Brian Allen Carr. Lazy Fascist Press, $9.95 paperback (128p) ISBN: 978-1621051466

The line between genre works and literary works is one that is invoked and argued over above and beyond its importance. Some of the most successful and most interesting writers of the twentieth century have created great works that straddle, blur, or evaporate this line and have done so without dwelling too much on their breaches. It seems that many of the writers that consciously adhere to the restrictions of genre or ‘literature’ do so mostly out of laziness or lack of imagination, though just as often these classifiers are placed (unwillingly even) on talented authors by others out of laziness or lack of imagination.
The Last Horror Novel in the History of the World, Brian Allen Carr’s latest novella, is prefaced by a rather hyperbolic, though not totally off base, introduction by Tom Williams which sets out to address Carr’s meshing of genre and literary styles. The preface establishes a strange tone for the work, one that hazards drawing the reader’s focus unduly toward the line between the two schools while distracting from the work itself. While it is true that The Last Horror Novel includes aspects classically considered found in either Literary and Genre works, this is not nearly as groundbreaking, nor are the elements as integrated as the preface would have the reader believe. Regardless, The Last Horror Novel is a generally enjoyable, if a little uneven, work.
The novella follows a handful of natives of (hopefully fictional) Scrape, Texas—a desperate, drunken, poverty stricken border town where activities for the natives include drinkin’, fuckin’, shootin’ and little else—as they encounter a series of horrific, apocalyptic events. It should be noted that there is a considerable amount of blatantly illogical racism here, well used for depicting the characters and the reality of the area.
In the first section, Carr captures Scrape vividly in a series of vignettes, touching all the points you would associate with a dusty border town, evoking a place we have all heard of without unduly essentializing or sinking to stereotype. Carr’s language pops wonderfully in this section. In only a few lines he is able, through the description of one character, to paint a whole section of the town,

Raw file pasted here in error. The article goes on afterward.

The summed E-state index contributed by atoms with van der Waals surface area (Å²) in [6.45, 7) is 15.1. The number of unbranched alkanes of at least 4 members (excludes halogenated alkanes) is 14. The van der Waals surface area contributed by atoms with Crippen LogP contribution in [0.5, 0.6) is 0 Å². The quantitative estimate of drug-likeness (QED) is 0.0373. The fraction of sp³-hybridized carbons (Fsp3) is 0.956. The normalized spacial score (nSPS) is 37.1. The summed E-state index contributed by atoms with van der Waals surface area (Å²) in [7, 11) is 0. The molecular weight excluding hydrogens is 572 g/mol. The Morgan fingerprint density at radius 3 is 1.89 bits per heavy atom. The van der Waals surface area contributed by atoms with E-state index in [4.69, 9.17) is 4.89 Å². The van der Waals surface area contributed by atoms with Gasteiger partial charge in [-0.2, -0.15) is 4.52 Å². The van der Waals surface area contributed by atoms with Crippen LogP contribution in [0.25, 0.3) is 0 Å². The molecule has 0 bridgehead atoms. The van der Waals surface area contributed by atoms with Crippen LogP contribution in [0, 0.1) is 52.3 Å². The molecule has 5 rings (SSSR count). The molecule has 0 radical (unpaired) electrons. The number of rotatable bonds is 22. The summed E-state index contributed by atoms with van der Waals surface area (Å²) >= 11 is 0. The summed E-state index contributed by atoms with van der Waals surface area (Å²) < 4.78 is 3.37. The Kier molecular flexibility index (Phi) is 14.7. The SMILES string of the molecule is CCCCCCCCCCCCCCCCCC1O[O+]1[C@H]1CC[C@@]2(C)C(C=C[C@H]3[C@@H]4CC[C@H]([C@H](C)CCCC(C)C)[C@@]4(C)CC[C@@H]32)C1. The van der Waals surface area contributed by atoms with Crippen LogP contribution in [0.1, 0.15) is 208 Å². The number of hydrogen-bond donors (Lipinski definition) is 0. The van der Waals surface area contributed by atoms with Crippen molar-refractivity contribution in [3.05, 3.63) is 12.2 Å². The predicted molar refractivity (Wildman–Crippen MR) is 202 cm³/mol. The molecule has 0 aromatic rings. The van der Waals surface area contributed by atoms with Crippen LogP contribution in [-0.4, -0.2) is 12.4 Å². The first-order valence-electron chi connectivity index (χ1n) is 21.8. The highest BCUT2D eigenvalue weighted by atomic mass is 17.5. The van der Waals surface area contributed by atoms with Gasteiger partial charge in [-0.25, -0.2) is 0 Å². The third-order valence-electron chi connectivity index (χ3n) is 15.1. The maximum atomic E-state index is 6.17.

‘Mindy keeps her herpes secret. Crawls in and out of apartments that smell of new carpet and microwaved soup.
She knows the boys of high school intimate.
They are sharkskin smooth and firecracker quick.
They whip in and out of her like snake tongues tasting air.
She examines their tightness, the curls in their hair.
Gives them more than they want of her.
Make them say her name.’
And regularly includes gems like, ‘The black magic of bad living only looks hideous to honest eyes.’ He builds up the stifling heat, boredom and malaise effortlessly into an unquestionably lush world. This was the strongest section in the novella.
Just as we get to understand the world of Scrape, it flips upside down. Scrape is apparently cut off from the rest of the world and an intense, bone piercing, bottle smashing screaming infiltrates the lives of the characters. Carr switches gears and tells us an old border ghost tale regarding ‘La Llorona,’ a tragic character who, rather than giving her children to an unfaithful husband, chooses to drown them. While the change between stories seems abrupt and the prose tones down a bit, the tale of ‘La Llorona’ dovetails nicely into the crushing sadness and despair of Scrape.
The next section is a semi-comic depiction of the residents of Scrape as they come to terms with ‘La Llorona’ and the horde of zombified children she leads into a nearby body of water.  Here, the work takes on its more standard horror genre aspects, and I have to admit I lost a bit of interest. A scene where a drunken group of hunters nonchalantly blows apart the oblivious children is mildly funny, but trivializes the despairing vision of Scrape that Carr had so painstakingly, and thoroughly, built. The previously separate groups of characters come into contact with each other in different ways.
As ‘La Llarona’ and the plague of children pass, the survivors engage in the classic horror trope and hole up in an abandoned house. Here they witness another wave, this time a plague of autonomous black hands which crawl along the ground. Facing their imminent demise, the survivors begin to make the tough decisions like who should live and who should sacrifice themselves while taking out as many of the hands as possible. Keeping with the border theme, this involves, rather than picking straws, picking cheap beers out of a cooler. This part does involve some thoughtful implications regarding a long sober character’s struggle with drinking in the face of death.
The book ends on a thoroughly absurd note, the Devil is involved, and one which seems to have been written in with too much haste.
Overall, The Last Horror Novel is a quick and enjoyable read. I am tempted to say it lacks depth, though this is not totally true. Rather, Carr builds a significant amount of depth, then seems to grow bored with it, or at least moves to favor the standard horror aspects instead. He revisits them here and there but does not develop them to their full extent, which I found disappointing. While The Last Horror Novel does engage in both genre and literary styles, these are (unfortunately) put together piecemeal rather than used together.  (May 2014)

Purchase The Last Horror Novel in the History of the World HERE.

Reviewer bio: Sam Moss is from Cascadia. He has had his work in theNewerYork, Signed Magazine and The Eunoia Review. His fiction chapbook Rural Information was published in January 2014 by the Rockwell Press Collective. He writes at and